This series of posts discusses what the early church believed the gospel was and how they used this understanding in what they said and did. I will be quoting from the early church fathers (c.e. 60-400) and then summarise some of what they believed. They speak about the gospel all the time. Here is a big list of quotes I worked from. This series however will show a much smaller set of representative quotes to highlight what they believe.
I’m sure many of you have never been exposed to the writings of the early church. I find them fascinating and very insightful. Im sure you will find their knowledge and command of scripture impressive. Since they are so close to the apostles and the first Christians themselves I’ve started to look to them more and more when I interpret the New Testament.
Here is a list of all the posts in the series;
- The Gospel the Apostles Preached (current)
- The Gospel is a Historical Narrative
- Brief description of the Gospel
- Applications of the Gospel
- The Gospel and the Law of Moses
- Some Concluding Observations
This first post addresses what the early church believed the apostles preached as the gospel.
Papias (c.e. 60-130)
Papias is the first early church father I would like to quote about. The quote comes from Eusebius another early church father (Hist. Eccl., iii. 39).
“A matter of primary importance, a tradition regarding Mark who wrote the GOSPEL, which he [Papias] has given in the following words]: And the presbyter said this. Mark having become the interpreter of Peter, wrote down accurately whatsoever he remembered. It was not, however, in exact order that he related the sayings or deeds of Christ. For he neither heard the Lord nor accompanied Him. But afterwards, as I said, he accompanied Peter, who accommodated his instructions to the necessities [of his hearers], but with no intention of giving a regular narrative of the Lord’s sayings. Wherefore Mark made no mistake in thus writing some things as he remembered them. For of one thing he took especial care, not to omit anything he had heard, and not to put anything fictitious into the statements. [This is what is related by Papias regarding Mark]”
(Papias. (1885). Fragments of Papias. In A. Roberts, J. Donaldson, & A. C. Coxe (Eds.), The Apostolic Fathers with Justin Martyr and Irenaeus (Vol. 1, pp. 154–155). Buffalo, NY: Christian Literature Company.)
Notably this same quote is also alluded to by John Dickson in his The Best Kept Secret of Christian Mission making the point that Mark wrote down what Peter preached as the gospel. This became recognised as the Gospel according to Mark.
Its interesting to note, Papias claims Mark’s gospel does not relate what Jesus said in chronological order. Rather he accurately recorded what Peter related and this depended on the needs of his audiences. Perhaps we can say from this Peter did not always repeat the whole story of Jesus (every word and deed). Rather he selected a small section of the story – something Jesus said or did – to share with his audience.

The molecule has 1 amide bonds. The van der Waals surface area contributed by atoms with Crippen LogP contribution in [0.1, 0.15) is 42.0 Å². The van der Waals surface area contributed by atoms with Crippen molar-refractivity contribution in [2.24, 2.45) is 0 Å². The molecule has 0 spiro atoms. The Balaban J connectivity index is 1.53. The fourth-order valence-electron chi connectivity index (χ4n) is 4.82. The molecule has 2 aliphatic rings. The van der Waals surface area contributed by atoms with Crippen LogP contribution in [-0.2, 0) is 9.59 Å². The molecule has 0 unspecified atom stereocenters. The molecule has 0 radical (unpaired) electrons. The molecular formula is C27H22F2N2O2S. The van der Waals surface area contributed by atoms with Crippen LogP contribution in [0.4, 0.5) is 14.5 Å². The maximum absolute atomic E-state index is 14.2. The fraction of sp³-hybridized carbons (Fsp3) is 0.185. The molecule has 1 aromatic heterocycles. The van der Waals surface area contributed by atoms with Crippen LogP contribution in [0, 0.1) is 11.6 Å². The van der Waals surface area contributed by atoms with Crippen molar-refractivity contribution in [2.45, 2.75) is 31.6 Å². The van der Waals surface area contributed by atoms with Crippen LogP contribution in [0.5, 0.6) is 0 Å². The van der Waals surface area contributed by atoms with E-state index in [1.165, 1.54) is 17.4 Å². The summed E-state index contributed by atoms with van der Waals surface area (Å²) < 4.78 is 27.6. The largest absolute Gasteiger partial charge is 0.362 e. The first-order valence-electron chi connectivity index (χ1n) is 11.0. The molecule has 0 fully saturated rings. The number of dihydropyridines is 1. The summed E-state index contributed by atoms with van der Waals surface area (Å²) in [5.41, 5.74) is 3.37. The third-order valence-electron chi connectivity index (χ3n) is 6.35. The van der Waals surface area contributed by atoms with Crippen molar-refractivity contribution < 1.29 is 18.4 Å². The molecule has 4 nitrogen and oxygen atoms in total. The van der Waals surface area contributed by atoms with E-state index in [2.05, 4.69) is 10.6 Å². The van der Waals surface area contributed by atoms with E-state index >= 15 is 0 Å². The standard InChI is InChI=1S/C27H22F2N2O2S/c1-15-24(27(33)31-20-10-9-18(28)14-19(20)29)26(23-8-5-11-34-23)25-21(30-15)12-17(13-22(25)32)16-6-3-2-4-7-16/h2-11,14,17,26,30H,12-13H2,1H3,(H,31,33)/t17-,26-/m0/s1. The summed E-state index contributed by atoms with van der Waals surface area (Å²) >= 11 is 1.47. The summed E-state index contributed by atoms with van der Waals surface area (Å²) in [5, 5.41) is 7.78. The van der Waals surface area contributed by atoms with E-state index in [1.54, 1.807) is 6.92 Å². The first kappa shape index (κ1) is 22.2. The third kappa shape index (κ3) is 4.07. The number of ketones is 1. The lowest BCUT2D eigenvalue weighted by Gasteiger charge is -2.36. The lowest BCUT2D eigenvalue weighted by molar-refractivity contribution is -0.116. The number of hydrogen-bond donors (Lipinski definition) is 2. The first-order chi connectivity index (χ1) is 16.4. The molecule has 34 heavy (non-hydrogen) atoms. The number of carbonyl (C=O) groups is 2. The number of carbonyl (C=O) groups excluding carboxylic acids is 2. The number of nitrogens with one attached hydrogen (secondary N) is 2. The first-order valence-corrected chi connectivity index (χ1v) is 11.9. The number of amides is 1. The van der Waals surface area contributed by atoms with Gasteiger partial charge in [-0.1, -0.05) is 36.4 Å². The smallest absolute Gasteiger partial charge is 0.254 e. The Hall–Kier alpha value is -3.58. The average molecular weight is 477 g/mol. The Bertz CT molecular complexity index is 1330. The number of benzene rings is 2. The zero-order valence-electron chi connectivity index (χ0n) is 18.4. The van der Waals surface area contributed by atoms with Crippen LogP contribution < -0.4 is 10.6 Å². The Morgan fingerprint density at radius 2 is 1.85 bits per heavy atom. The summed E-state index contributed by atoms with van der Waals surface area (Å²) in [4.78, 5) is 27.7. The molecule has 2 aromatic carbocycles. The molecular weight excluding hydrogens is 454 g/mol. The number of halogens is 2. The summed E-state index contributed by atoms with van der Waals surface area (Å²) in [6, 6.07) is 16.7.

Papias then records;
“[But with regard to Matthew he has made the following statements]: Matthew put together the oracles [of the Lord] in the Hebrew language, and each one interpreted them as best he could. [The same person uses proofs from the First Epistle of John, and from the Epistle of Peter in like manner. And he also gives another story of a woman who was accused of many sins before the Lord, which is to be found in the Gospel according to the Hebrews.]” (ibid)
I will discuss this statement below.
Ireneaus (c.e. 130-202)
The next quote is from an early church father named Ireneaus (c. 130-202)
“For, after our Lord rose from the dead, [the apostles] were invested with power from on high when the Holy Spirit came down [upon them], were filled from all [His gifts], and had perfect knowledge: they departed to the ends of the earth, preaching the glad tidings of the good things [sent] from God to us, and proclaiming the peace of heaven to men, who indeed do all equally and individually possess the Gospel of God.
Matthew also issued a written GOSPEL among the Hebrews in their own dialect, while Peter and Paul were preaching at Rome, and laying the foundations of the Church.
After their departure, Mark, the disciple and interpreter of Peter, did also hand down to us in writing what had been preached by Peter.
Luke also, the companion of Paul, recorded in a book the GOSPEL preached by him.
Afterwards, John, the disciple of the Lord, who also had leaned upon His breast, did himself publish a GOSPEL during his residence at Ephesus in Asia.”
(Ch 1, Ireneaus, Against Heresies, Book III, Ante-Nicene Fathers Volume 1 – Enhanced Version (Early Church Fathers)
Ireneaus makes the same sort of point as Papias did. The gospel the apostles preached was written down in four versions. They became the four Gospels Matthew, Mark, Luke and John.
The gospels are called the gospel by the early church because they believed they are the gospel.
Note the dates of these quotes. They are made during the lifetimes of the apostles (Papias) and soon after they apostles died (Ireneaus). This is what people were saying about their ministry and about the gospel.
Today we distinguish between the ‘Gospels’ (Plural) and the ‘gospel’ (Singular). We normally refer to the Gospels with a capital ‘G’ to refer to Matthew, Mark, Luke and John. Otherwise we believe the ‘gospel’, this time lower case ‘g’ to refer to the message the apostles preached and used to save people.
The early church believed they were one and the same.
The ‘Gospel’ = The ‘Gospels’ = ‘the gospel according to’ = the ‘gospel’. Sometimes they might refer to the Gospels – meaning the four variations Matthew, Mark, Luke and John. At other times they refer to the Gospel – meaning the whole story of Jesus which probably is a combination of all.
In the next post we will consider this a little further.
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